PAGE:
- Skin Types – good on most skin types, though very dry skin may find it emphasises the dryness. Mineral foundation only has a few ingredients, making it less likely to cause an allergic reaction or sensitivity issue than other types of foundation. However, bismuth oxychloride is a controversial ingredient found in some brands and is linked to causing issues for those with sensitive skin. Most likely people won’t be bothered by it, but if you do have sensitive skin, it is best to avoid those products that include this ingredient.
- Finish – natural sheen or matte. A finishing mineral product can also be used over the top of the mineral foundation to matte it down.
- Coverage – can be layered up to create coverage from sheer to full.
- Application – apply with a Kabuki brush or square-topped foundation brush. A little powder is put into the product’s lid and the brush swirled into the product to pick it up. Then, buff and swirl the foundation into the skin – keep working it until you have the coverage required.
- Read our in-depth look at mineral makeup.
Mousse or Whipped Foundation
- Formulation – an extremely light and airy foundation that has the consistency of a fluffy, creamy mousse. Therefore, it feels light on the skin.
- Skin Type – suitable for most skin types. In particular, it works well for oily skin.
- Finish – matte or with a dewy-look sheen.
- Coverage – light to medium.
- Packaging – comes in a pot, in a bottle with a pump dispenser, or as an aerosol spray which foams up as the product is released.
- Application – due to the micro air bubbles in the formulation, it is easy to apply with a damp makeup sponge or foundation brush. You can also use your fingers. Some formulations go to a soft powder finish, meaning they don’t need further powdering to set.
- Formulation – a solid, dry product that is activated by water to apply.
- Skin Types – not so good for dry skin as cake makeup can be very drying.
- Finish – matte.
- Coverage – gives a heavy coverage, so it is used primarily in theatre or in body painting rather than for everyday wear.
- Application – spritz the cake with water to activate it and to keep it moist when applying. Then use a damp makeup sponge, and really blend it well on the skin. It can be streaky if not applied quickly and buffed in. It doesn’t need powdering to set, as it dries to a powder finish.
- Formulation – a solid, dry powder cake that comes in a compact, often with an application sponge tucked away somewhere.
- Skin Type – not the best option for very dry or flaky skin as the powder can emphasise the dryness. However, it is good for combination or oily skin.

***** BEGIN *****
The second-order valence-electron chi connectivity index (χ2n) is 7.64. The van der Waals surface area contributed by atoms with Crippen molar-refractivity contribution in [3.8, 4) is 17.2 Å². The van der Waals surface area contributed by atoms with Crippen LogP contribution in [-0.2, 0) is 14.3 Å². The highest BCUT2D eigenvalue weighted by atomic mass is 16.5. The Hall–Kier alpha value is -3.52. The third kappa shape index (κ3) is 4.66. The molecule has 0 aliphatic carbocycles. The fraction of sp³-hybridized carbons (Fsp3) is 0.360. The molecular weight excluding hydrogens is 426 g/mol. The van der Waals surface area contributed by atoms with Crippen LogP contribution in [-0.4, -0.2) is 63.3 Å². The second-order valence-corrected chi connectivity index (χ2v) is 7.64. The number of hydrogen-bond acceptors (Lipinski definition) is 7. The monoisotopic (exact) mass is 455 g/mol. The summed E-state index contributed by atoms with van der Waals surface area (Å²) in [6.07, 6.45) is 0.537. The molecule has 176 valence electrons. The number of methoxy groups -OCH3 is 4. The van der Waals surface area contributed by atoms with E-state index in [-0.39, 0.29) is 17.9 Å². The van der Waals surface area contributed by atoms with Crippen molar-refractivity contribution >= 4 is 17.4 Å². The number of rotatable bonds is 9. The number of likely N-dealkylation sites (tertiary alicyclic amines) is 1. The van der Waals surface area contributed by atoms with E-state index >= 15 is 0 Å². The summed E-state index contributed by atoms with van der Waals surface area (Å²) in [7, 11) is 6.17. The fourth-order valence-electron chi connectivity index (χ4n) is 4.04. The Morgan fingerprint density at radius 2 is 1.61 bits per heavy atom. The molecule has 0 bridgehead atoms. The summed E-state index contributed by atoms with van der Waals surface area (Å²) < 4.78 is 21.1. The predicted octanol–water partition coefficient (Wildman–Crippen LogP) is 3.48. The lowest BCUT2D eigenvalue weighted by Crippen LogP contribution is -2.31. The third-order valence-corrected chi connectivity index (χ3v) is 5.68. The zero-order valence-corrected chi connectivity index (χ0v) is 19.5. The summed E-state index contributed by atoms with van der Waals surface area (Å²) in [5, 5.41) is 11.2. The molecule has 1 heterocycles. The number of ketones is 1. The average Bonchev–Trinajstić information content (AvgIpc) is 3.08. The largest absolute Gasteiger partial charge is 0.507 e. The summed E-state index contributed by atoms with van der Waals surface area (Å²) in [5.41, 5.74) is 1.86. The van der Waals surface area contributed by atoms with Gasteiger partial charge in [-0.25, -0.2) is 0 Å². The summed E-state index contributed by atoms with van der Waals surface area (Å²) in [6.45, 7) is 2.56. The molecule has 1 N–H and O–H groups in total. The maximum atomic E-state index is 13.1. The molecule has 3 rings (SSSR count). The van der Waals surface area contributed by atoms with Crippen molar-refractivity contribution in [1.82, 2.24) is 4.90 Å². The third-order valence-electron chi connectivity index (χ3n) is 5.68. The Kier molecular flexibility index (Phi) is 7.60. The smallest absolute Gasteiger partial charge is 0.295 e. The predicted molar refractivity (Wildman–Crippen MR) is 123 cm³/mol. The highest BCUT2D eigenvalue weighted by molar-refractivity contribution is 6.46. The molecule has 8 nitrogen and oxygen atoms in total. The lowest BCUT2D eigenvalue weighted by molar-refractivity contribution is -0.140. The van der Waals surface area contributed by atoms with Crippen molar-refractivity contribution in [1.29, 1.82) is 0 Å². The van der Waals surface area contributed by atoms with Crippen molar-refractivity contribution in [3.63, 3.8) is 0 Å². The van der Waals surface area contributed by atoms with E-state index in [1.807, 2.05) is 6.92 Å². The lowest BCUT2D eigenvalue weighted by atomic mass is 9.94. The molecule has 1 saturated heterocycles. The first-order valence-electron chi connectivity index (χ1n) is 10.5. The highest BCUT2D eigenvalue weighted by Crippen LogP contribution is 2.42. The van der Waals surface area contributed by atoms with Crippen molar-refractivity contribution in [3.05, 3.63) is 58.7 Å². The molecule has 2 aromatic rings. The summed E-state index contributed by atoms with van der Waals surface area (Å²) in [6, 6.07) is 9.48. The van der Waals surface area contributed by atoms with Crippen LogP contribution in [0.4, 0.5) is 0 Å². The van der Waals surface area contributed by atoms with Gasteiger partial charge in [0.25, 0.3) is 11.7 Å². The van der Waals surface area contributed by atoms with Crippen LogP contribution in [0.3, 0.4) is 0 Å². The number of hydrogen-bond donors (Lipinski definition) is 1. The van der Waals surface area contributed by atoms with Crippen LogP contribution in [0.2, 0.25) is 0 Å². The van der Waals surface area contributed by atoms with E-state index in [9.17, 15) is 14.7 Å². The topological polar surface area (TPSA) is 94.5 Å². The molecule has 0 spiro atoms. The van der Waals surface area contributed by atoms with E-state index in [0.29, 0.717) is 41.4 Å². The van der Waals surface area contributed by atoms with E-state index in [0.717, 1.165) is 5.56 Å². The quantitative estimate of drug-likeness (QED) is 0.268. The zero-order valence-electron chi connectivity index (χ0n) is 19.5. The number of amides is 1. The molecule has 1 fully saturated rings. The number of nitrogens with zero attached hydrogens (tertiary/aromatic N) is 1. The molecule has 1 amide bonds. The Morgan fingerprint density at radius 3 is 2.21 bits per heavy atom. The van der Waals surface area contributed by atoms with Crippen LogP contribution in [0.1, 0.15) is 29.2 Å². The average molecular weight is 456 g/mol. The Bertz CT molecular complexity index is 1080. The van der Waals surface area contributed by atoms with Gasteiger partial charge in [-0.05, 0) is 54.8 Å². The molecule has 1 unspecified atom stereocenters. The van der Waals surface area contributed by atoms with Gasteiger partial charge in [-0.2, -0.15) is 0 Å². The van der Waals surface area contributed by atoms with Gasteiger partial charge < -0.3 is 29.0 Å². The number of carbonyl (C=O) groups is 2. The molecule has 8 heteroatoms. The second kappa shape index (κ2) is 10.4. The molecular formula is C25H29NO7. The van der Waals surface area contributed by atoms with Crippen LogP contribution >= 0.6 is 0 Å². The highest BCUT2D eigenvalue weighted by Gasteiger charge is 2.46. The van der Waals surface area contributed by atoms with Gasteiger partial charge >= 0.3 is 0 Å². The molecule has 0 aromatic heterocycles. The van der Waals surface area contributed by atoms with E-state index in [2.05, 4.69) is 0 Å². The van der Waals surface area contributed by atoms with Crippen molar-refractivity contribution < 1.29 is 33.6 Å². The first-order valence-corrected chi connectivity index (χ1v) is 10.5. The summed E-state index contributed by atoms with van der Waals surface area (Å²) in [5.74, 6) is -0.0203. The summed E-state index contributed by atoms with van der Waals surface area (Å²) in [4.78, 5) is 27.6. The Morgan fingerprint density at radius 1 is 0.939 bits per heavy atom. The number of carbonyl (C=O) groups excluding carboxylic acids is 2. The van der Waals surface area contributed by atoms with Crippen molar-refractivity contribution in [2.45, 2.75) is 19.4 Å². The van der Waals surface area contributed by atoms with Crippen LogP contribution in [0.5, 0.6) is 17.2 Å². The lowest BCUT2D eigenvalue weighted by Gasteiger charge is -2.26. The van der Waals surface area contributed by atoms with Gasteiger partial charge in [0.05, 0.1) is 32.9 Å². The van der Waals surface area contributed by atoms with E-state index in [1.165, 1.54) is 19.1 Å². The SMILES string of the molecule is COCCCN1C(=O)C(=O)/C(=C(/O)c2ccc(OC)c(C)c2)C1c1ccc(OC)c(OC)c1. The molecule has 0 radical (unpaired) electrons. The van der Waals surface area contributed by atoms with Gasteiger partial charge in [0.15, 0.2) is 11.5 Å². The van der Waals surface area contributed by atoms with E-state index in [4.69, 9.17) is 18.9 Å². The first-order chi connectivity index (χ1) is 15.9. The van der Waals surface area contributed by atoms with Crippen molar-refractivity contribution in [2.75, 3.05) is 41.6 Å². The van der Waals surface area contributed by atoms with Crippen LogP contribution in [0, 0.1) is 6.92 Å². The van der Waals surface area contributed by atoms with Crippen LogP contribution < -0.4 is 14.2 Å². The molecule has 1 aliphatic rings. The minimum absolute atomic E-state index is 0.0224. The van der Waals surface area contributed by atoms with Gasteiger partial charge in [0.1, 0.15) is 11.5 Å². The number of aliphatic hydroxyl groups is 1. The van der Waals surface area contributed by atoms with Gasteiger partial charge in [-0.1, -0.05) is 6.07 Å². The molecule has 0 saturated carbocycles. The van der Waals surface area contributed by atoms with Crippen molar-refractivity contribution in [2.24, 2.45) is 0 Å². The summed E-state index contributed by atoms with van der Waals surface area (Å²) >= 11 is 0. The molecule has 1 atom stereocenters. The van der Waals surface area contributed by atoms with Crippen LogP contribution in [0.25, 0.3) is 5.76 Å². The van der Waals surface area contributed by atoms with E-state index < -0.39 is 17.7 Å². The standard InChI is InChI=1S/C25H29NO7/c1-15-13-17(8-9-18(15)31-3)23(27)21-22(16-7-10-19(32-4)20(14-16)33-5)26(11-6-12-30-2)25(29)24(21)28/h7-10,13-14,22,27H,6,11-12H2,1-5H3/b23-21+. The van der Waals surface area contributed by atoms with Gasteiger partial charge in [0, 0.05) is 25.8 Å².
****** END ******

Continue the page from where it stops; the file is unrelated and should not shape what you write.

- Coverage – light, medium or full. You can build it up as required.
- Application – apply dry with a powder brush for light coverage. Use a dry makeup sponge for medium to fuller coverage. It can also be mixed with a little water to apply it wet, which gives good coverage.
- Formulation – a thick and solid cream foundation that comes in a tube. Hence why it’s called stick foundation!
- Coverage – fuller coverage. It can even be used as a concealer.
- Application – apply with a damp makeup sponge and blend outwards into the hairline and down onto the neck. Usually needs powdering to set unless it is a cream-to-powder finish.
- Formulation – a creamy liquid foundation that has emollient (moisturising) properties and a hint of colour. You can also make your own – simply mix a bit of regular liquid foundation into a little moisturiser. There are oil-free versions and some have an SPF rating.
- Skin Types – good for dry skin that needs a bit of moisturising without heavy coverage. Good for skin that only needs a little coverage (minor blemishes can be concealed separately). For oilier skin, go for an oil-free product.
- Finish – often has a natural soft sheen, as opposed to being matte. Can powder to create a more matte finish, but it doesn’t need powdering to set.
- Coverage – sheer.
- Application – goes on really easily just like a moisturiser. Simply dab a little on your nose, cheeks, chin and forehead. Then use your fingers to blend the product into your skin. You can also use a foundation brush or damp makeup sponge, but fingers work really well. You don’t need to 100% colour match to your skin tone, as the product should absorb into your skin. Tinted moisturiser is also good for adding a touch of colour. It doesn’t need powdering.